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Travel Security Advice for Benin Print





Benin is a developing country in West Africa.  Its political capital is Porto Novo; however, its administrative capital, Cotonou, is Benin's largest city and the site of most government, commercial, and tourist activity.  Read the Department of State Background Notes on Benin for additional information.


A passport and visa are required.  Visas are not routinely available at the airport.  Visitors to Benin should also carry the WHO Yellow Card (“Carte Jaune”) indicating that they have been vaccinated for yellow fever.  Contact the Embassy of Benin for the most current visa information.  The Embassy is located at: 2124 Kalorama Road, NW,  Washington, DC  20008; tel.: 202-232-6656.

Information about dual nationality or the prevention of international child abduction can be found on our web site.  For further information about customs regulations, please read our Customs Information sheet.


U.S. citizens should avoid crowds, political rallies, and street demonstrations and maintain security awareness at all times.

U.S. citizens should not walk on the beach, at any time of day, alone.  It is also highly recommended not to carry a passport or valuables when walking in any part of the city.  Travelers should carry a notarized photocopy of the photo page of their passport (see Crime section).  They should not walk around the city after dark, and should take particular care to avoid the beach and isolated areas near the beach after dark.

The ocean currents along the coast are extremely strong and treacherous, with rough surf and a strong undertow, and several people drown each year.

Information about dual nationality or the prevention of international child abduction can be found on our web site.  For further information about customs regulations, please read our Customs Information sheet.

Up-to-date information on safety and security can also be obtained by calling 1-888-407-4747 toll-free in the U.S. and Canada or, for callers outside of the U.S. and Canada, by calling a regular toll line at 1-202-501-4444.  These numbers are available from 8:00 a.m. to 8:00 p.m. Eastern Time, Monday through Friday (except U.S. federal holidays).

The Department of State urges American citizens to take responsibility for their own personal security while traveling overseas.  For general information about appropriate measures travelers can take to protect themselves in an overseas environment, see the Department of State’s pamphlet A Safe Trip Abroad.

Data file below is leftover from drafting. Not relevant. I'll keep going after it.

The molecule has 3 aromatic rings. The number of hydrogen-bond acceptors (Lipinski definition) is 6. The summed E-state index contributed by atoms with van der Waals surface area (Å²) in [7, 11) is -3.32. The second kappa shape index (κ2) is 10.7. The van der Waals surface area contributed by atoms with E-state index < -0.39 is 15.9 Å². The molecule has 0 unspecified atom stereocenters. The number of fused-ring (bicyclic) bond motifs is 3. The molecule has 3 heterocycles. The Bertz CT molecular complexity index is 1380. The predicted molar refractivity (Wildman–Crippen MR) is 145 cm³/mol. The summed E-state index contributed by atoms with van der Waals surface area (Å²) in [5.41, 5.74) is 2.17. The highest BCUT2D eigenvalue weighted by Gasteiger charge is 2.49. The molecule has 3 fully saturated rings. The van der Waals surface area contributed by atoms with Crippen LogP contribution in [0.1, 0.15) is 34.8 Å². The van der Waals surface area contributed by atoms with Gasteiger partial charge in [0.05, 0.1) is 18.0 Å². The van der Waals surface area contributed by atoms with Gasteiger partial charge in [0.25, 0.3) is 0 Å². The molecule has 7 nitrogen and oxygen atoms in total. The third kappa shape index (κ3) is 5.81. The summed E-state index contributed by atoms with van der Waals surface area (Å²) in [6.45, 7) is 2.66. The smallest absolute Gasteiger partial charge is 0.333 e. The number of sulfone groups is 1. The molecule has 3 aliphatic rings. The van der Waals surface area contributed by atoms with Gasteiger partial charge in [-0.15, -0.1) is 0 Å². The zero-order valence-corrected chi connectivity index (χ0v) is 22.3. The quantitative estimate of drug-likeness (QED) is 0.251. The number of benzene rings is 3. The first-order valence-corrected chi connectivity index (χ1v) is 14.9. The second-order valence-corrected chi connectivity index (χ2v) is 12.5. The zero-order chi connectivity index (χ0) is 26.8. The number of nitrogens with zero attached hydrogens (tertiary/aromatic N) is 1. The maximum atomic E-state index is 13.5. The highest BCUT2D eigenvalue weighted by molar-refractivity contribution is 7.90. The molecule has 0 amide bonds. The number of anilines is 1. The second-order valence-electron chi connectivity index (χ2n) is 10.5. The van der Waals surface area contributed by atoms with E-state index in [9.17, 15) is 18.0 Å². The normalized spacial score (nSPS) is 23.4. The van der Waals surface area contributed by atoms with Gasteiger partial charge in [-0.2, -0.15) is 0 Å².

Street robbery is a significant problem in Cotonou.  Robbery and muggings occur along the Boulevard de France (the beach road by the Marina and Novotel Hotels) and on the beaches near hotels frequented by international visitors.  Most of the reported incidents involve the use of force, often by armed persons, with occasional minor injury to the victim.  Travelers should avoid isolated and poorly lit areas and should not walk around the city or the beaches between dusk and dawn.  U.S. diplomatic personnel are prohibited from visiting the Dantokpa market between the hours of dusk and dawn.  Even during daylight hours, foreigners on the beach near Cotonou are frequently victims of robberies.  When visiting the beach, travelers should not bring valuables and should carry only a photocopy of their passport.  If you are a victim of crime, you should contact the U.S. Embassy immediately. There has been a continued increase in the number of robberies and carjacking incidents after dark, both within metropolitan Cotonou and on highways and rural roads outside of major metropolitan areas.  Motorists are urged to be wary of the risk of carjacking.  Keep the windows of your vehicle rolled up and the doors locked, and stay alert for signs of suspicious behavior by other motorists or pedestrians that may lead to carjacking, such as attempts to stop a moving vehicle for no obvious reason.  Travelers should avoid driving outside the city of Cotonou after dark and should exercise extreme caution when driving inside of Cotonou after dark (see Traffic Safety and Road Conditions below).  Overland travel to Nigeria is dangerous near the Benin/Nigeria border due to unofficial checkpoints and highway banditry.